I crouch over the dish where the coins glint bronze in the muted light. Even before I fled this place--because I had given bags of euchoi unpurchased from the Church to the poor of Fachi--there were more in the altar bowls than now. The Hadez, drawn here by the euchoi and the wealth they can glean from the city, are to blame.
The emptiness of the dish is not all that's amiss. I thought my absence from the euchomifier all these years might diminish my ability to sense such things, but I feel something horrifically wrong with these euchoi. I kneel and glance around to make sure the place is vacant, then gather some into my cupped hands.
Their emptiness washes over me, pulls me down like an ocean riptide, fills my mouth with imagined brine. Empty: they are robbed of their resonance, stripped of the essence of prayer. Finding them thus is akin to coming upon a merry crowd, then discovering their faces void of eyes and mouths.
A gasp behind me makes me jump, and a few coins spill back into the bowl with a bright clatter.
"What are you doing?" It's Sor Feerah, looking from the euchoi in my hands to me again, eyes wide. So Dakar did send someone to escort me.
"You scared me," I say. "Where were you? I saw your camel outside."
"Put them down, Adan."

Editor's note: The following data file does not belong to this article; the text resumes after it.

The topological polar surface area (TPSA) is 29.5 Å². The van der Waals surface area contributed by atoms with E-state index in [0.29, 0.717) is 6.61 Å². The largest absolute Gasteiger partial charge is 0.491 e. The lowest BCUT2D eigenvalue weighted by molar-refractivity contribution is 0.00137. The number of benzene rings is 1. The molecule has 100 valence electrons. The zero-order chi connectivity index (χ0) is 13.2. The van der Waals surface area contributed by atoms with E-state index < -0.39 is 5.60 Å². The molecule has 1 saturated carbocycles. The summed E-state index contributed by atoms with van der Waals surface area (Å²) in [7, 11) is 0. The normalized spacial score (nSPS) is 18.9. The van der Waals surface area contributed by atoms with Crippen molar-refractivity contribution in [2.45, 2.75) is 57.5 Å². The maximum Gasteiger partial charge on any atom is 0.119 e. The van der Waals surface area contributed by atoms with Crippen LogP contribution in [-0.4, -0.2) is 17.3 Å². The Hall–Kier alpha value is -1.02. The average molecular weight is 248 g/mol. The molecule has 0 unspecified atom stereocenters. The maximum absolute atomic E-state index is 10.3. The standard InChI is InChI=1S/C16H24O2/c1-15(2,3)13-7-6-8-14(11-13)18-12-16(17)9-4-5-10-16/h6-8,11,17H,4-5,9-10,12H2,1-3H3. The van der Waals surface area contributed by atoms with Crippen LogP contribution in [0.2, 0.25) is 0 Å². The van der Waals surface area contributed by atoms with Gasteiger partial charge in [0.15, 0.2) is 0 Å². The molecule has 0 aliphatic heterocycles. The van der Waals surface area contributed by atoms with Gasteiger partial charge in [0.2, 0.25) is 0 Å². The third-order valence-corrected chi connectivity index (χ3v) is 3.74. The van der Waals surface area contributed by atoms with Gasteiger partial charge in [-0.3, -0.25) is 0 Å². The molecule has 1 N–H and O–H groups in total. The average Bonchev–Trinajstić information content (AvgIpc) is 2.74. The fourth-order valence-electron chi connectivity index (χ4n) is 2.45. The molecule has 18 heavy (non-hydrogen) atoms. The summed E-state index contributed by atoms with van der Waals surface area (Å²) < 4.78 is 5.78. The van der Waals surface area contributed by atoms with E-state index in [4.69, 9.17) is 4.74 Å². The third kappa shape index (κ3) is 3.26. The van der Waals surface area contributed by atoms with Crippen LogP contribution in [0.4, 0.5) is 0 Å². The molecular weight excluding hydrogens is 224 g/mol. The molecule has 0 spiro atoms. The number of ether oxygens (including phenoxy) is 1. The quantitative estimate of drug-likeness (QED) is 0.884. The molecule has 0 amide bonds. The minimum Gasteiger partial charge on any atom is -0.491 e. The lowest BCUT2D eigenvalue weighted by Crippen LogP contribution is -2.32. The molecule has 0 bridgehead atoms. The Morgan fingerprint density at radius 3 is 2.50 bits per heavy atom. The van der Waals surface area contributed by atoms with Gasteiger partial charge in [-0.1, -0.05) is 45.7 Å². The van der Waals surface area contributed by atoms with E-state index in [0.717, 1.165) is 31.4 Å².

"I'm still sanctioned to collect them. Dakar--Bishop Dakar--never revoked my license."
"After what you did," she says from the doorway, "I wouldn't be surprised if Cardinal Aquiro himself revoked it." The sunlight is bright behind her, hiding her expression in shadow. But the tone of her voice is enough. She was not one of the few who approved of how I helped the poor after the Hadez assassinated the Prince. I ignore the fact that she skipped my title just as I ignore her instructions and turn back to the euchoi in the dish. Collecting them has always been my right.
"Next thing, you'll be telling me to call you Bishop again," she says.
"No, I assure you, I won't. Where were you?" I say again, a handful of euchoi burning their blankness into my palm.
"I was ... down the way a bit. The shrines make me nervous."
"Have anything to do with why these coins are empty?"